In the future, the Center for Disease Control and Prevention (CDC) may be able to issue global alerts instantly. Developing nations may be able to request assistance from skilled surgeons and researchers, via live links with more secure settings and clearer video support. A virtual interactive comprehensive medical library may one day be available with instant language translation. The possibilities are limited only by vision and imagination.

Individuals

For citizens at large, the number of applications to manage personal health and wellness is growing daily. Vital stats tracking is available that will help people monitor and record important information to share with their doctor. Technology is already being used by thousands of consumers that want to take charge of their own health. Cell phone apps can help manage readings for the items below and many more:

  • Temperature
  • Heart Rate
  • Blood Oxygen Saturation Levels
  • Blood Sugar Levels
  • Breathing Patterns
  • Weight

In addition to health trackers and monitoring applications, cell phone users stay connected to support groups and medical providers. Applications to manage personal health records can be life-saving. Accessing a complete and thorough electronic record during a crisis or after a dramatic injury eliminates unnecessary time spent trying to remember all medications and past illnesses, speeding up access medical care in the emergency room.

Personal technology for entertainment and communication’s sake has been the cornerstone of the market for some time; however that’s not to say we can’t use our mobile computers for other practical benefits as well.

Innovators pushing the boundaries of what mobile applications and smartphones are capable of have the opportunity to enhance the daily lives of people everywhere. Healthcare is only one facet of life working to be improved, others are sure to follow.

This guest post is contributed by Grady Winston. Grady is an avid writer and Internet entrepreneur from Indianapolis. He has worked in the fields of technology, business, marketing, and advertising – implementing multiple creative projects and solutions for a range of clients.

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Filed under Cell Phone Apps, Connected Devices, Guest Writers, Interconnectivity

Lift The Hood On Your PC – Take a Peek With These 5 Free System Information Utilities

imageIf you think developing information, including diagnostics, on your computer’s operating system and hardware is a tough task, you can relax. Here are 5 small, free applications, that make it easy to probe your computer system and create a detailed profile which can include hardware, installed software – motherboard, CPU and GPU specs, remaining drive space, and your operating system security hotfixes – and a lot more.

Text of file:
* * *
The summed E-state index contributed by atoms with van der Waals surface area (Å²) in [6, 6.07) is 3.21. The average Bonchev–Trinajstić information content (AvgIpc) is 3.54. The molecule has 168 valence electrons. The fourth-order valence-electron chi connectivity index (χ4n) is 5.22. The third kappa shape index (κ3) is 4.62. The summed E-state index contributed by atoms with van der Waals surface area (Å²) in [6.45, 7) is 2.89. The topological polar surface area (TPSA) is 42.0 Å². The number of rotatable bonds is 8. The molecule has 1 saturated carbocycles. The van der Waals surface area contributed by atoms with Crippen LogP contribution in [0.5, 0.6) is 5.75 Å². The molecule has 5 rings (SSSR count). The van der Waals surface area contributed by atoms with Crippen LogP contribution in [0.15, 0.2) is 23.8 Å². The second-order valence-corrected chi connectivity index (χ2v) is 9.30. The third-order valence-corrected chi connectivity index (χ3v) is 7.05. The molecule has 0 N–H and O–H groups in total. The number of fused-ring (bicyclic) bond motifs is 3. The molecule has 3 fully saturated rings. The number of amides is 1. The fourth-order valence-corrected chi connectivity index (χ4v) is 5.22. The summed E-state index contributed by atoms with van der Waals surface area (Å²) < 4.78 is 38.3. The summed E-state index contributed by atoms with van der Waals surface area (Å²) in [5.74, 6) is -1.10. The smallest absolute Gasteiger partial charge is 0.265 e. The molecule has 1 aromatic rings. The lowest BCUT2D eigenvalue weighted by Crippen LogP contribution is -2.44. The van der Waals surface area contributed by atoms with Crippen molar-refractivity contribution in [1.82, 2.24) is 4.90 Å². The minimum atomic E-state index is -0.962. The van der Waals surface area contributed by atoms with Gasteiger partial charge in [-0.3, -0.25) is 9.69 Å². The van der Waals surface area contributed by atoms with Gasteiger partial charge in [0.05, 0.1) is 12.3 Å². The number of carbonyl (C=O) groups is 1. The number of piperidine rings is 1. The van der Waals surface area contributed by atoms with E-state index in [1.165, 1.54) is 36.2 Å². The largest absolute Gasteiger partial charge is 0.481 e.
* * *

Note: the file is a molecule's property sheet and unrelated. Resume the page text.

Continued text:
Belarc Advisor 8.2.7.14:

Belarc Advisor is a free program that automatically generates a detailed audit report of the hardware and software on your computer. It records essential information such as, operating system and processor details, the amount of RAM installed, and drive specifications.

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The report also includes a comprehensive list of the software installed on your system, as well as software license numbers and product keys. In addition, it lists the status of the Microsoft hotfixes on your system. If any hotfixes need reinstalling, you will be advised of this.

The results are displayed in a formatted HTML report. The report is clearly formatted for ease of understanding and divided into appropriate categories. Hyperlinks within the report allow you to quickly navigate to different parts of the document, find out more about a particular hotfix entry, or see where a listed software product is installed.

All of your PC profile information is kept private on your PC and is not sent to any web server.

System Requirements: Windows 8, Windows 7, Vista, 2003, XP. Both 32-bit and 64-bit Windows support.

Download at: MajorGeeks

LookInMyPC 2.10.3.158

LookInMyPC is a free application which, like Belarc Advisor, records essential information such as, operating system and processor details, the amount of RAM installed, drive specifications and so on. But, it digs much, much, deeper.

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The following graphic shows a very small (I do mean very small) portion of a scan result, run on my test platform. The data shown here is pretty standard stuff.

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System requirements: Windows 2000, XP, 2003/8, Vista, Windows 7, Windows 8.

Download at: MajorGeeks

A portable version is also available.

SIW (System Info) 2011.10.29i

SIW is an advanced System Information utility that analyzes your computer and gathers detailed information about system properties and settings and displays it in a very comprehensive manner.

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The data generated is divided into major categories: